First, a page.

Ms FORREST - That is right. How do you make the results stack up, or the decision? It started with a decision. I go back to the financial risk. Despite there being adequate reasons to reject this proposal, in my view, on the basis that it is likely to fail based on the evidence we have been provided, by far the key and absolute biggest factor in my mind is the limited financial risk to the state of the so-called Mac Point 2.0 project and the absolute financial risk associated with the one that is the subject of this referral motion. We know the total we will pay if the second one was chosen. Even if costs blow out there will not be additional costs; that is what we were told. Again, the proponent can prove that to the Government too, and I would expect them to, and Mr Lennon reiterated that in the briefing today.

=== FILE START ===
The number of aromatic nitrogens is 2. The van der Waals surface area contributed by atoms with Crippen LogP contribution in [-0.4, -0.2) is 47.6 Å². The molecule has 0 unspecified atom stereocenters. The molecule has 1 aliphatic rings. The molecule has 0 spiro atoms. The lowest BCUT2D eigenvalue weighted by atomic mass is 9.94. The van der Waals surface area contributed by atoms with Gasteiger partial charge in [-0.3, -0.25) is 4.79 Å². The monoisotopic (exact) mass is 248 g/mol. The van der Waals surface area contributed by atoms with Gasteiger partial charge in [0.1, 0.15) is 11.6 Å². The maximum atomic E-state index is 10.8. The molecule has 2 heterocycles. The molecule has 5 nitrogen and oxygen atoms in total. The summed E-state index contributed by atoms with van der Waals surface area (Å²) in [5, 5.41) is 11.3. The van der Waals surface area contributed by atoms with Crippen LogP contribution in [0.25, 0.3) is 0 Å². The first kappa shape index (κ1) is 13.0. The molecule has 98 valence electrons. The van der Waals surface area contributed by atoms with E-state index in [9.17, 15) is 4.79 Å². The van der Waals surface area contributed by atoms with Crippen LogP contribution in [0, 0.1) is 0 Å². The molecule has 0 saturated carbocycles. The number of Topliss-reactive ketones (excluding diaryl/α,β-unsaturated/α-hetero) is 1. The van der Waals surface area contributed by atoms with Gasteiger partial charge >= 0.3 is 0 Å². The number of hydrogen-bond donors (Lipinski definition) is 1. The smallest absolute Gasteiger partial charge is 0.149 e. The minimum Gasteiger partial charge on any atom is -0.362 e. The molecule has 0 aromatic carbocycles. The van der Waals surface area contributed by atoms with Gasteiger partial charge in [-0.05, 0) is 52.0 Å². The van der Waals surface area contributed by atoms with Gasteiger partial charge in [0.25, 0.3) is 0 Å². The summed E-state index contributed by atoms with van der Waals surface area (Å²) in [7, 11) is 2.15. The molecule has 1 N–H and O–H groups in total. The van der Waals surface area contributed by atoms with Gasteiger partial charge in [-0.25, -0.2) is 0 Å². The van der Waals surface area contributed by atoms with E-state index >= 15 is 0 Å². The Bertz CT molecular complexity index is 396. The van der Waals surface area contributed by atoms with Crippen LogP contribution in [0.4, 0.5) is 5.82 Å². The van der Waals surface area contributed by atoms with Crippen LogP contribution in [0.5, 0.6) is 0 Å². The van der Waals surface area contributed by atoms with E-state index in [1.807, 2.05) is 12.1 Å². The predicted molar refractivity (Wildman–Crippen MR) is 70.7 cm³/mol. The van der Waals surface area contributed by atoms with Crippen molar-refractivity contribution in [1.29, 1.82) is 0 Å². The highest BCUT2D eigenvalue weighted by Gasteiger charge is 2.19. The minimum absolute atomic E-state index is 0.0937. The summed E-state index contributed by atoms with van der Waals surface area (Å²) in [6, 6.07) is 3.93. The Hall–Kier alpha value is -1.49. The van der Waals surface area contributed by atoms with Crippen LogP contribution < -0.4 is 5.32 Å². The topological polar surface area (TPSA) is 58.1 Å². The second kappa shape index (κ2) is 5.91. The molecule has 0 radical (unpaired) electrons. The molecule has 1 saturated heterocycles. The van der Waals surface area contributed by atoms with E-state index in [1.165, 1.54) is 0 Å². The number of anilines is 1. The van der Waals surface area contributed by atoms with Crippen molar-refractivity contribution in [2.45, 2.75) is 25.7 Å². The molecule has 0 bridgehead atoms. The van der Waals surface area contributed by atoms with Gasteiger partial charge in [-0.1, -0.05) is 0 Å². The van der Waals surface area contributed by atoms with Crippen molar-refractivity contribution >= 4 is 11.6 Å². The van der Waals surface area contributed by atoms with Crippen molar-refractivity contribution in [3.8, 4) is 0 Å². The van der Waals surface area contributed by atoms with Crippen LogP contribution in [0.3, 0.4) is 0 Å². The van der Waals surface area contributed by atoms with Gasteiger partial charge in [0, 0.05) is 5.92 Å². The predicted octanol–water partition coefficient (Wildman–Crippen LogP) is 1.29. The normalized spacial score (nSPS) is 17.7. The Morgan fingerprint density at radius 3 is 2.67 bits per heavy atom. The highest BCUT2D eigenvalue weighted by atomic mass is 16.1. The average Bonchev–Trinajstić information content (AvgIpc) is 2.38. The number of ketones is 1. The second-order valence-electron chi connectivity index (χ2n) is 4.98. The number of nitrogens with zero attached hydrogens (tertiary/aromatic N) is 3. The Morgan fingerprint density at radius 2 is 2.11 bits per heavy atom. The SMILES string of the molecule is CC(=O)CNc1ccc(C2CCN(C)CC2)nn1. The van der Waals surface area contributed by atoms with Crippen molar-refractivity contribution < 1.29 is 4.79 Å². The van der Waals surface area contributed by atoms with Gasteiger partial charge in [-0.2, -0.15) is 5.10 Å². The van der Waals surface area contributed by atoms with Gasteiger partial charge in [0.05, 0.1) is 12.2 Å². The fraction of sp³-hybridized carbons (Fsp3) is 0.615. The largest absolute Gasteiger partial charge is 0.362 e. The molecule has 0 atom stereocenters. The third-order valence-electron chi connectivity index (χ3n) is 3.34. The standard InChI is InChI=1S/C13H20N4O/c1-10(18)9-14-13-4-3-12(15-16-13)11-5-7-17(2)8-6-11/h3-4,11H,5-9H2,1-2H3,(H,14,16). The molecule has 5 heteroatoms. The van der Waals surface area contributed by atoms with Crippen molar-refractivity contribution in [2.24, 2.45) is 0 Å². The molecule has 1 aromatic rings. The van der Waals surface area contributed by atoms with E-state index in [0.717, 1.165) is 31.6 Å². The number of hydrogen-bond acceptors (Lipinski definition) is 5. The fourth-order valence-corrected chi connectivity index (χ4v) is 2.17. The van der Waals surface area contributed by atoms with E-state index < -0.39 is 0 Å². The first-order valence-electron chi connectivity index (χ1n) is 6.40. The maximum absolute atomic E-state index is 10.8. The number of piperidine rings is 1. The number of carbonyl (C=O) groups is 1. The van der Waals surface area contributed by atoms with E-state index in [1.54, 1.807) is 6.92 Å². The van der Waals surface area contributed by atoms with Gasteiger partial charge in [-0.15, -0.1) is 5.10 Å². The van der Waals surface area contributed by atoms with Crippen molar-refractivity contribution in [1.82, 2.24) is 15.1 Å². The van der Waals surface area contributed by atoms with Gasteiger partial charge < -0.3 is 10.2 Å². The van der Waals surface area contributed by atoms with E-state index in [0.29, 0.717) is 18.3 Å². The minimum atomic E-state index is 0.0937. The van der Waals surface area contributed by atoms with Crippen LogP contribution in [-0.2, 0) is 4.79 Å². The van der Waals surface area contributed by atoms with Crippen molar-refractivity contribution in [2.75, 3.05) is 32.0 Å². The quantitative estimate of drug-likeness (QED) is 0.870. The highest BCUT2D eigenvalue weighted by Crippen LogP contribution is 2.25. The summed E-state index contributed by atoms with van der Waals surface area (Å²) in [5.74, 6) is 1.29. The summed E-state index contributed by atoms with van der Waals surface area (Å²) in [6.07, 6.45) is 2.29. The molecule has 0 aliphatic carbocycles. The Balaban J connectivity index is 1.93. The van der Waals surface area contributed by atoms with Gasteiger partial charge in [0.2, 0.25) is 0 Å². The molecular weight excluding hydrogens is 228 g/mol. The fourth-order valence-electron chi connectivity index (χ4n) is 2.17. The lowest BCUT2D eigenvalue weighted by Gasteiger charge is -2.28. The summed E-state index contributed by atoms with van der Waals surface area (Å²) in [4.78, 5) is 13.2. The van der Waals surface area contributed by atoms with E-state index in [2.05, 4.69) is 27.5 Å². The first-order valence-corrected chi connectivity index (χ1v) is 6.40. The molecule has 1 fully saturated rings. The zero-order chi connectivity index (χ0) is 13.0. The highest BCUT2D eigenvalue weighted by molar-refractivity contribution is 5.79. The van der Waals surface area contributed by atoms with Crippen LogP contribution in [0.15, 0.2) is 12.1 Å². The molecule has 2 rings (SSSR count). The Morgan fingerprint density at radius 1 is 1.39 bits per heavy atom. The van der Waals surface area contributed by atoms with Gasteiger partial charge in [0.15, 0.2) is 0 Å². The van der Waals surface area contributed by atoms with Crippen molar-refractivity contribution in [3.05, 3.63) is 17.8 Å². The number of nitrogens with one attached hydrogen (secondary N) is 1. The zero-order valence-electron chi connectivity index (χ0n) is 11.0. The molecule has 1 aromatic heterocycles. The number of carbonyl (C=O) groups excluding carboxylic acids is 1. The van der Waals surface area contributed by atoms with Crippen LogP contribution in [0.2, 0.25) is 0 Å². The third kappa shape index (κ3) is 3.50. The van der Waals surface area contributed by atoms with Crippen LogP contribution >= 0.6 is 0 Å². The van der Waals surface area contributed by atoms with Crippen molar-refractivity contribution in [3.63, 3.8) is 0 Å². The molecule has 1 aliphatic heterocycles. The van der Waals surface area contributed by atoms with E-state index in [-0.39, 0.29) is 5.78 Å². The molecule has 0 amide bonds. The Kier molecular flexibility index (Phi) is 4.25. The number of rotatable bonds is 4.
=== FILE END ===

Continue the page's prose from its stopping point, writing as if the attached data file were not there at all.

On that basis, particularly the financial risk, I cannot, in all good conscience, support a project into a lengthy and costly assessment process that has inadequate detail, is unlikely to actually work or pass successfully through the process, due to the site size and the size of the stadium design. There is a lack of real clarity about the additional community benefit, as there is no event space that we can see. Housing is questionable in its location, there are traffic management constraints, there is no parking, and on top of all of that, there is the absolute lack of social licence, and we carry all the financial risks.